God, the Eternal Creator, weeps for the poor, displaced, mistreated, and diseased of the world because of their unnecessary suffering. Such conditions are not God’s will. Open your ears to hear the pleading of mothers and fathers in all nations who desperately seek a future of hope for their children. Do not turn away from them. For in their welfare resides your welfare.

The earth, lovingly created as an environment for life to flourish, shudders in distress because creation’s natural and living systems are becoming exhausted from carrying the burden of human greed and conflict. Humankind must awaken from its illusion of independence and unrestrained consumption without lasting consequences.

Let the educational and community development endeavors of the church equip people of all ages to carry the ethics of Christ’s peace into all arenas of life. Prepare new generations of disciples to bring fresh vision to bear on the perplexing problems of poverty, disease, war, and environmental deterioration. Their contributions will be multiplied if their hearts are focused on God’s will for creation.

Christian Freedom, or Love

This longish post was written after a painful argument with a loved one.  Hurting, I went searching for what love meant in my context.  I felt the need to take care of myself, which may mean ultimately closing myself off to this person.  My soul searching came through this reflection and reminded me about what love is, and what being free to love really means.  That’s true freedom.  And, without God, for me it’d be impossible.

If you want to understand the freedom Christ offers, turn to Galatians 5.

Of course, there is more to a Christian understanding of freedom than one chapter of Paul’s writings.  Paul expounds on freedom in relation to the law much more in Romans.  More importantly, you can’t really understand freedom in Christianity without, first, spending time with the importance of freedom in Judaism.  The Exodus and the prophets’ word to the Jews in exile provide a much-needed backdrop to understand the depth of freedom as a central theme of Old Testament and New Testament theology.  But, taken in one sitting, Galatians 5 provides quite a bit on its own for what freedom in Christ means.  That’s what I write about.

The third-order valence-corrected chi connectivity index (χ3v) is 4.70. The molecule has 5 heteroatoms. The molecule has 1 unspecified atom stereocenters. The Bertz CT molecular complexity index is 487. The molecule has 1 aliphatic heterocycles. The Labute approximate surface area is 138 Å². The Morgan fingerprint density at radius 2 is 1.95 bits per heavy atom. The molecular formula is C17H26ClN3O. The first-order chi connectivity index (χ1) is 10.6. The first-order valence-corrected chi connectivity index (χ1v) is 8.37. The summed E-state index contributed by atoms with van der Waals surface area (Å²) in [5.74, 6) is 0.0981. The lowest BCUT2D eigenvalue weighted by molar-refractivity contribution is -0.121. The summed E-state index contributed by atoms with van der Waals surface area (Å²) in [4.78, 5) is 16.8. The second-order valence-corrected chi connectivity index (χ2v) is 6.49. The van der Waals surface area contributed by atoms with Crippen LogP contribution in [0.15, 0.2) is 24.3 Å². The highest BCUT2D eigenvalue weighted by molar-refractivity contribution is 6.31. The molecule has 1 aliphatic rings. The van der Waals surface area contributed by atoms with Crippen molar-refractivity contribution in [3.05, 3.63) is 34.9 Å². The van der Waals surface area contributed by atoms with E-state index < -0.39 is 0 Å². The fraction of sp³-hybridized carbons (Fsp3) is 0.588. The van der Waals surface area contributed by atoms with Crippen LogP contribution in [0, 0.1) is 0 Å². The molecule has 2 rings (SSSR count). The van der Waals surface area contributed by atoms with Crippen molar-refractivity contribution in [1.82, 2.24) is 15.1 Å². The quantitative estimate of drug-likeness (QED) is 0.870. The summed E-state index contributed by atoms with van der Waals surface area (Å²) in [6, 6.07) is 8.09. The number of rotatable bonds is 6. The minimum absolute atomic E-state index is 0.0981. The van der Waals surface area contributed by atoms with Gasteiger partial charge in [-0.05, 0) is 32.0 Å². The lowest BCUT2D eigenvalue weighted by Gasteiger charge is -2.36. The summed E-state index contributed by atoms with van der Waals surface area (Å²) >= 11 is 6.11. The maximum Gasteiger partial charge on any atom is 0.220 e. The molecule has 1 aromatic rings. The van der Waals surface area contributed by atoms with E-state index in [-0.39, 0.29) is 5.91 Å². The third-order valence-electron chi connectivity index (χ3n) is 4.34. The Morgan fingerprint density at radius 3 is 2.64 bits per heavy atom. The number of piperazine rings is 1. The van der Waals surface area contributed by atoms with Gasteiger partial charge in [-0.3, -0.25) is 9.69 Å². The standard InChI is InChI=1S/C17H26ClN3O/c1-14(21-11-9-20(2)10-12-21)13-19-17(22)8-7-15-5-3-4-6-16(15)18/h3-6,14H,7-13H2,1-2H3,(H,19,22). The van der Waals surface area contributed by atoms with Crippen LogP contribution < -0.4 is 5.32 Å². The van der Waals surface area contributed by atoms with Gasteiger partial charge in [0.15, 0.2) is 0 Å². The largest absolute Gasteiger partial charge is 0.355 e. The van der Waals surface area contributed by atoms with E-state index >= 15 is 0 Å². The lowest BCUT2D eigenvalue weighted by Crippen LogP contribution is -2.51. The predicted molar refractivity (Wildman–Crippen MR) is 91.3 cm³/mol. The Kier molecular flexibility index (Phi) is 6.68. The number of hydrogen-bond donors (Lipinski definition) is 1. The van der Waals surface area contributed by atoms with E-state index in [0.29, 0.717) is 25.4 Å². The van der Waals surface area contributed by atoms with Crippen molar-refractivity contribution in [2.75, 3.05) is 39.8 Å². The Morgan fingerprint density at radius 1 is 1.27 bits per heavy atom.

Of course, for Paul, real freedom begins in Christ.  It begins in Christ’s relationship to the law.

Paul’s understanding of the law and Christ is among the most important themes in Christian theology, especially Protestant theology.  Paul first talks about this in Galatians 5.  Paul is writing to a group of early Christian converts who apparently adopted or began teaching that you need circumcision to become a disciple of Jesus Christ.  To know Paul is to know that Paul vehemently opposes this.  Moreover, his opposition to it is central to understanding Christianity for Paul.

Understanding the tension between Christ and the law is necessary to rightly interpret Paul’s opposition of flesh and spirit which follow.  From these tensions rise life in the Spirit and Christian freedom.  What makes Paul’s message so enduring and relevant today is that he knows “the flesh” can not only enslave us by consuming our heart’s desires.  The selfishness of “the flesh,” for Paul, can also consume religion.

For Paul, freedom begins in liberating us from the requirements of any outward law.  Paul’s point comes together in verses 1, 3, and 5.

For freedom Christ has set us free… I testify to every person who lets themselves be circumcised that they are obliged to obey the entire law…[but] in Christ Jesus neither circumcision nor uncircumcision counts for anything; the only thing that counts is faith working through love.

Here is the kernel of the whole chapter.  Paul is writing to a community of the earliest Christian converts.  Unlike Paul, many early evangelists of Christ’s message taught that to accept the good news and follow Christ, one first be circumcised.  After all, Jesus was a Jew.

For Paul, circumcision entwines someone in the whole of the law and its requirements.  Circumcision is the outward sign of the Abrahamic covenant, from which everything follows.  This meant Gentiles had to submit to circumcision and observe the law in order to receive and follow Christ.  Paul is a Pharisee, a devout Jew.  Ironically, he sees this as completely backwards.  It’s even opposed to Christ and the good news he brings.  For Paul, Christ liberates us to something else – life in love for others and the Spirit.  This is what Paul seeks to single out and life high above all else.

Freedom in Christ does not point to ourselves, whether it’s our own justification, selfish wants, or self-righteousness.  This is where Paul’s judgment on the fruits of the law is so total and profound.  The 613 laws of the Torah were never intended to self-aggrandize the Jews or the individuals who followed them.  Quite the opposite:  The law pointed to honoring and remembering God in all things.  The Law taught to a life of disciplined devotion and humility, self-restraint and sacrifice (literally and otherwise), hospitality to the stranger and love of neighbor.  It is these fruits of following the law that Paul wants to recover.   However, the logic and purpose of the law had become something else.